Hands-on Multiplayer with Citadel, Longshore, and Heretic

The all-day session also offered us a look at the three new multiplayer maps: Citadel, Longshore, and Heretic, a remake of the previous released map, Mid-Ship. With these three new maps, Halo 3 and Halo 3: ODST offer a total of 24 total multiplayer maps.

“Our fans have been asking (demanding) more symmetrical maps,” said Brian Jarred, Bungie community director. “We assessed at all the Halo maps and looked to see what niches were missing. The areas we were short on were small and symmetrical maps. Heretic, a true re-creation–although I won’t say it’s a pixel perfect one–of Mid-Ship, is a fan favorite. A small team of eight people is perfect for this map.”

Citadel: The center area is big, wide has an upper bridge connecting two sideds.

Citadel: The center area is big, wide, and has an upper bridge connecting two sides.

Citadel is a solid symmetrical map that’s somewhat similar to Heretic in that it offers multiple pathways and a center piece, but it’s got a larger diameter and so it’s got wider paths and slightly bigger spaces. Both Citadel and Heretic are especially good for shotguns. “Citadel is simple and pure,” said Jarred. “And dare I say it, it’s my favorite.”

Longshore is a big team battle map like High Ground or Zanzibar. It’s an industrial warehouse setting that delivers a sense of vast size. It’s asymmetrical and has multiple stories, includes a Covenant Ghost, a rocket launcher, and an Energy Sword and we were able to play Capture the Flag and One Bomb on it. There is little else to say than it was a blast. Although, I’ll add that there are multiple ways to get the flag, perched on a four story high tower, including an extension bridge that expands almost directly above the tower.

This map is s touch too big for eight players, but it's suited perfectly for 16.

This map is s touch too big for eight players, but it's suited perfectly for 16.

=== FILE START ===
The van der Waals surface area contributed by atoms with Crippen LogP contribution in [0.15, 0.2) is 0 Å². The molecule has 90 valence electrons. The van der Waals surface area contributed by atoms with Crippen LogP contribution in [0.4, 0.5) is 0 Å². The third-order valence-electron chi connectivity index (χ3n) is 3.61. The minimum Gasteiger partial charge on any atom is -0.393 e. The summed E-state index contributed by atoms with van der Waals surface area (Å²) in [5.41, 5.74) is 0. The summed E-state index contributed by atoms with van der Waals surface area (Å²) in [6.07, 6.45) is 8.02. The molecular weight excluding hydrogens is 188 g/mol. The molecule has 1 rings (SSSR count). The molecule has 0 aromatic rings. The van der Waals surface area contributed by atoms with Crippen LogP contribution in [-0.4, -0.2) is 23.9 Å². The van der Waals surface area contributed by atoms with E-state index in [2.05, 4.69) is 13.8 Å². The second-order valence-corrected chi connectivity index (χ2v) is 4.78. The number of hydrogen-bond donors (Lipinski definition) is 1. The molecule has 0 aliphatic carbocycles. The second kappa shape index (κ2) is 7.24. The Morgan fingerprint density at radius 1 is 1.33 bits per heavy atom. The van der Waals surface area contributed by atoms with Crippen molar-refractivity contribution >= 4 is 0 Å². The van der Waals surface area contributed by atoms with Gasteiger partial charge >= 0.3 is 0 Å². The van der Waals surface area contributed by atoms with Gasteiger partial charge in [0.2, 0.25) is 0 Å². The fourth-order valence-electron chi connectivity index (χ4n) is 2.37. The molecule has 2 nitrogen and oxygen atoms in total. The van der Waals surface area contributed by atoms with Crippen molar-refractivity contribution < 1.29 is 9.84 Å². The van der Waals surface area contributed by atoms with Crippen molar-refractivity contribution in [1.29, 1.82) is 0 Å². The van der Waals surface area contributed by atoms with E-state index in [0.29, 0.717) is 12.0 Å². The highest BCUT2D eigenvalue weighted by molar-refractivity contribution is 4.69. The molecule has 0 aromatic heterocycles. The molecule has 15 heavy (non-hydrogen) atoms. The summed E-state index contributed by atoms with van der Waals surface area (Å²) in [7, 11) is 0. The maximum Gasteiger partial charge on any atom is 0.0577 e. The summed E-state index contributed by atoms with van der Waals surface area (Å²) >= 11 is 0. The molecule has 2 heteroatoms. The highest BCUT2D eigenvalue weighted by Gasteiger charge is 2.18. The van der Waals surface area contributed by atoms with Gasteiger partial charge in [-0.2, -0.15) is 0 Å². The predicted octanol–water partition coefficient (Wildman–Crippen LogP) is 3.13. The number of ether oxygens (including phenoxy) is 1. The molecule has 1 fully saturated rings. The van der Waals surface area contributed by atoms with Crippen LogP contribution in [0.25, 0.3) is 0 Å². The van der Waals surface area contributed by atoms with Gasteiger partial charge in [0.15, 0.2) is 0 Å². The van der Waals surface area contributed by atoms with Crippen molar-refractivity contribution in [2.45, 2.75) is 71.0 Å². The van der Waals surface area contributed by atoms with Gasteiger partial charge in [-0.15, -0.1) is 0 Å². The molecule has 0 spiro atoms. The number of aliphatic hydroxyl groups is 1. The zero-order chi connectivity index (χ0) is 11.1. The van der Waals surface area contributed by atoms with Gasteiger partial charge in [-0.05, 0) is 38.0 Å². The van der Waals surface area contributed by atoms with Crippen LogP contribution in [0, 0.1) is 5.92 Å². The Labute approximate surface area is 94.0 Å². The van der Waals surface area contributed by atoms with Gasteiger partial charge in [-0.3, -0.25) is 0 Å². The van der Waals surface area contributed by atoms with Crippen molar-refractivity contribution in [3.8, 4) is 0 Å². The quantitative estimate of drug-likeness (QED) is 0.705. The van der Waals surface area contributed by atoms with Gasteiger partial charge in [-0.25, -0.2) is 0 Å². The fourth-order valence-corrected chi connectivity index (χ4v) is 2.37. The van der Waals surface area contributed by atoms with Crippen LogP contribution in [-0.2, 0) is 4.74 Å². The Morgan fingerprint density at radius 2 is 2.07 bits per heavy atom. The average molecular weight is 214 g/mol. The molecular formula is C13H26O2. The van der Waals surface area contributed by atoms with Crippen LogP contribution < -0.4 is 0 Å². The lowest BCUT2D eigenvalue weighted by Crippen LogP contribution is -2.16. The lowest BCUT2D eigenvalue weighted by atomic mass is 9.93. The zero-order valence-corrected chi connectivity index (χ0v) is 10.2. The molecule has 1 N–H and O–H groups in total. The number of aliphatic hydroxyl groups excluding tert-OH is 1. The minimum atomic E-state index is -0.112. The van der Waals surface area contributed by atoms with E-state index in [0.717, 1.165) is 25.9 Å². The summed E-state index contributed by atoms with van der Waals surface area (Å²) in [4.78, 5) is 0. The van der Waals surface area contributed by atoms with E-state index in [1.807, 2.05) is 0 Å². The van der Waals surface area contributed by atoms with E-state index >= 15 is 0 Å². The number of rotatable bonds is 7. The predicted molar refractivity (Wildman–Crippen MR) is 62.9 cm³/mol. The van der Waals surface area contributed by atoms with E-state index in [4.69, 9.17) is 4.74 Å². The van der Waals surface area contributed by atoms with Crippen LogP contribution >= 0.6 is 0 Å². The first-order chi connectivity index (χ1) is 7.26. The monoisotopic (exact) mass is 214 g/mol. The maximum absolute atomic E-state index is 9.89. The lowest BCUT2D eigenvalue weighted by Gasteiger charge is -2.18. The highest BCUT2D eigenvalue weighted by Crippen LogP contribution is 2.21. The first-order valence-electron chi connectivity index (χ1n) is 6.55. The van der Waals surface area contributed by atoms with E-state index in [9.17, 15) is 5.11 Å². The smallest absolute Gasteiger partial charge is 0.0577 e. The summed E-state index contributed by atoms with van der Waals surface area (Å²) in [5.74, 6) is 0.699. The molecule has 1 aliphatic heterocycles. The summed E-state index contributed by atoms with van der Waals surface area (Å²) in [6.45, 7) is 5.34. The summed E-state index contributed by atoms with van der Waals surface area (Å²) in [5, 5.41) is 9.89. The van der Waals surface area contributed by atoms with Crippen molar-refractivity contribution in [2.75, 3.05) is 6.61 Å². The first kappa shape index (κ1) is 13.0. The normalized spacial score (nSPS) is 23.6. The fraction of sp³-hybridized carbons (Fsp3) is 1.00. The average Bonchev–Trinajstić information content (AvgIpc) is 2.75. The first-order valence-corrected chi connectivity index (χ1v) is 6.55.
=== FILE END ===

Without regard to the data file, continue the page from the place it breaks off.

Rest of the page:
The extension bridge can be activated by running up to the second (or third) floor and hitting a green-lit button. The activated bridge makes a big lurching sound, so it’s obvious it is extending, which can be useful for an attack or as a decoy. When on defense and we heard the bridge extending, we all focused our attention on it, even though the opposing team wasn’t coordinated enough to use it.

Look for Halo 3: ODST to ship September 22 for $59.99, and check Bungie.net for updates on the game over the next several weeks.


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Halo 3: ODST Preview Coming Wednesday

Bungie Studios is holding a day session on location for select journalists to play Halo 3: ODST and yours truly will be there to report on it. Microsoft has placed an embargo on the material, so expect a hands-on report at 9 am PST, Wednesday, August 12. H3ODST_Firefight_SecurityZone1stPerson

For what is essentially an add-on pack, ODST is turning out to be something quite big, and despite Halo 3 ending the story arc of the vaunted series, ODST this year will be followed by Halo Reach next year, giving gamers two straight years of new Halo games. Additionally, Microsoft recently announced three new maps for Halo 3: ODST: Longshore, Heretic, Citadel. And at Comic-con in San Diego, Bungie announced its intention to Matrix-ify the IP, an anime-style series consisting of seven short films.

Check back tomorrow for a detailed preview.